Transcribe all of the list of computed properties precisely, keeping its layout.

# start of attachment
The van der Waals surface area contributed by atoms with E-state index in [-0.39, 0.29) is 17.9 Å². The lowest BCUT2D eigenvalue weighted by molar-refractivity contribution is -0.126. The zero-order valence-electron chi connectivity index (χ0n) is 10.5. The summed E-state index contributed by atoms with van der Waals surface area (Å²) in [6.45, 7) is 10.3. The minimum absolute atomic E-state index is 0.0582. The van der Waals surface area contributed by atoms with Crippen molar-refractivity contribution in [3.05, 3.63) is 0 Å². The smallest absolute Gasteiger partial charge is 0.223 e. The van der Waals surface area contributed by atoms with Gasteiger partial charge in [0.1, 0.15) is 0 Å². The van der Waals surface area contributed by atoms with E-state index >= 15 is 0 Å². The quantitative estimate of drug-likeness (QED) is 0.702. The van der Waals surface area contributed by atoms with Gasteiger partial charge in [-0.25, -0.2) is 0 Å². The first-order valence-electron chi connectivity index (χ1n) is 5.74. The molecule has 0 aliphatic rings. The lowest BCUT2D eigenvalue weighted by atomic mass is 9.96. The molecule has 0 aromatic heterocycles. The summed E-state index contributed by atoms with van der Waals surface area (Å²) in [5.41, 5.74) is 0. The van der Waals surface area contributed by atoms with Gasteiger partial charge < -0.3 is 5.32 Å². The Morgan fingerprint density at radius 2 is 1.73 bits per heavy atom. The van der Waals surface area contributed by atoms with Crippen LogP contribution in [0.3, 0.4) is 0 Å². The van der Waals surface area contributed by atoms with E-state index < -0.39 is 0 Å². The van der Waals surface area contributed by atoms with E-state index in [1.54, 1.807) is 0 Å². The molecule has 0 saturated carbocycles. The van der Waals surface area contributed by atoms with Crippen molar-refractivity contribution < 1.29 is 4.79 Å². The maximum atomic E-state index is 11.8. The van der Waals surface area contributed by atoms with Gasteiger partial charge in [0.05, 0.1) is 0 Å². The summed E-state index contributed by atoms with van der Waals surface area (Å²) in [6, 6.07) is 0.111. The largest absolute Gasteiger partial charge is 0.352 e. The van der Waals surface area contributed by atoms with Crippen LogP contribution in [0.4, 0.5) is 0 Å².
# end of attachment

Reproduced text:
The van der Waals surface area contributed by atoms with E-state index in [-0.39, 0.29) is 17.9 Å². The lowest BCUT2D eigenvalue weighted by molar-refractivity contribution is -0.126. The zero-order valence-electron chi connectivity index (χ0n) is 10.5. The summed E-state index contributed by atoms with van der Waals surface area (Å²) in [6.45, 7) is 10.3. The minimum absolute atomic E-state index is 0.0582. The van der Waals surface area contributed by atoms with Crippen molar-refractivity contribution in [3.05, 3.63) is 0 Å². The smallest absolute Gasteiger partial charge is 0.223 e. The van der Waals surface area contributed by atoms with Gasteiger partial charge in [0.1, 0.15) is 0 Å². The van der Waals surface area contributed by atoms with E-state index >= 15 is 0 Å². The quantitative estimate of drug-likeness (QED) is 0.702. The van der Waals surface area contributed by atoms with Gasteiger partial charge in [-0.25, -0.2) is 0 Å². The first-order valence-electron chi connectivity index (χ1n) is 5.74. The molecule has 0 aliphatic rings. The lowest BCUT2D eigenvalue weighted by atomic mass is 9.96. The molecule has 0 aromatic heterocycles. The summed E-state index contributed by atoms with van der Waals surface area (Å²) in [5.41, 5.74) is 0. The van der Waals surface area contributed by atoms with Gasteiger partial charge < -0.3 is 5.32 Å². The Morgan fingerprint density at radius 2 is 1.73 bits per heavy atom. The van der Waals surface area contributed by atoms with Crippen LogP contribution in [0.3, 0.4) is 0 Å². The van der Waals surface area contributed by atoms with E-state index < -0.39 is 0 Å². The van der Waals surface area contributed by atoms with E-state index in [1.54, 1.807) is 0 Å². The molecule has 0 saturated carbocycles. The van der Waals surface area contributed by atoms with Crippen molar-refractivity contribution < 1.29 is 4.79 Å². The maximum atomic E-state index is 11.8. The van der Waals surface area contributed by atoms with Gasteiger partial charge in [0.05, 0.1) is 0 Å². The summed E-state index contributed by atoms with van der Waals surface area (Å²) in [6, 6.07) is 0.111. The largest absolute Gasteiger partial charge is 0.352 e. The van der Waals surface area contributed by atoms with Crippen LogP contribution in [0.4, 0.5) is 0 Å².